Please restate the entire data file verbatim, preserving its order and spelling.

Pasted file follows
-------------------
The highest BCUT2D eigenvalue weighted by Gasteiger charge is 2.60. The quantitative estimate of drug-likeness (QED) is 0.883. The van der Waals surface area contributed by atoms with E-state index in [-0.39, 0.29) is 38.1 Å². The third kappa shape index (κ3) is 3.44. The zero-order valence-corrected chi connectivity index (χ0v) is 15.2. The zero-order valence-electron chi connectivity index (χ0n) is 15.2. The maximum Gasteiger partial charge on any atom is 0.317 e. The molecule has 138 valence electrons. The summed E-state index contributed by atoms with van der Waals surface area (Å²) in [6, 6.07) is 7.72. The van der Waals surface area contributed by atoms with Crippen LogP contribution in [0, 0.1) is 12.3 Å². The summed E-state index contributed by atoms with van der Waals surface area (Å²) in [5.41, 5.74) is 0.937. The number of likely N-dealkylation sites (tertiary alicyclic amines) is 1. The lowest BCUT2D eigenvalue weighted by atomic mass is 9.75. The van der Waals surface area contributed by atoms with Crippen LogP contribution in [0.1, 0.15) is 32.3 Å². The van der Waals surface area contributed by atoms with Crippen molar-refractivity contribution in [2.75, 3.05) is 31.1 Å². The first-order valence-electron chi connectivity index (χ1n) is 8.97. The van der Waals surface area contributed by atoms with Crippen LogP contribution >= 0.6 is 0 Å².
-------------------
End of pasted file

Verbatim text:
The highest BCUT2D eigenvalue weighted by Gasteiger charge is 2.60. The quantitative estimate of drug-likeness (QED) is 0.883. The van der Waals surface area contributed by atoms with E-state index in [-0.39, 0.29) is 38.1 Å². The third kappa shape index (κ3) is 3.44. The zero-order valence-corrected chi connectivity index (χ0v) is 15.2. The zero-order valence-electron chi connectivity index (χ0n) is 15.2. The maximum Gasteiger partial charge on any atom is 0.317 e. The molecule has 138 valence electrons. The summed E-state index contributed by atoms with van der Waals surface area (Å²) in [6, 6.07) is 7.72. The van der Waals surface area contributed by atoms with Crippen LogP contribution in [0, 0.1) is 12.3 Å². The summed E-state index contributed by atoms with van der Waals surface area (Å²) in [5.41, 5.74) is 0.937. The number of likely N-dealkylation sites (tertiary alicyclic amines) is 1. The lowest BCUT2D eigenvalue weighted by atomic mass is 9.75. The van der Waals surface area contributed by atoms with Crippen LogP contribution in [0.1, 0.15) is 32.3 Å². The van der Waals surface area contributed by atoms with Crippen molar-refractivity contribution in [2.75, 3.05) is 31.1 Å². The first-order valence-electron chi connectivity index (χ1n) is 8.97. The van der Waals surface area contributed by atoms with Crippen LogP contribution >= 0.6 is 0 Å².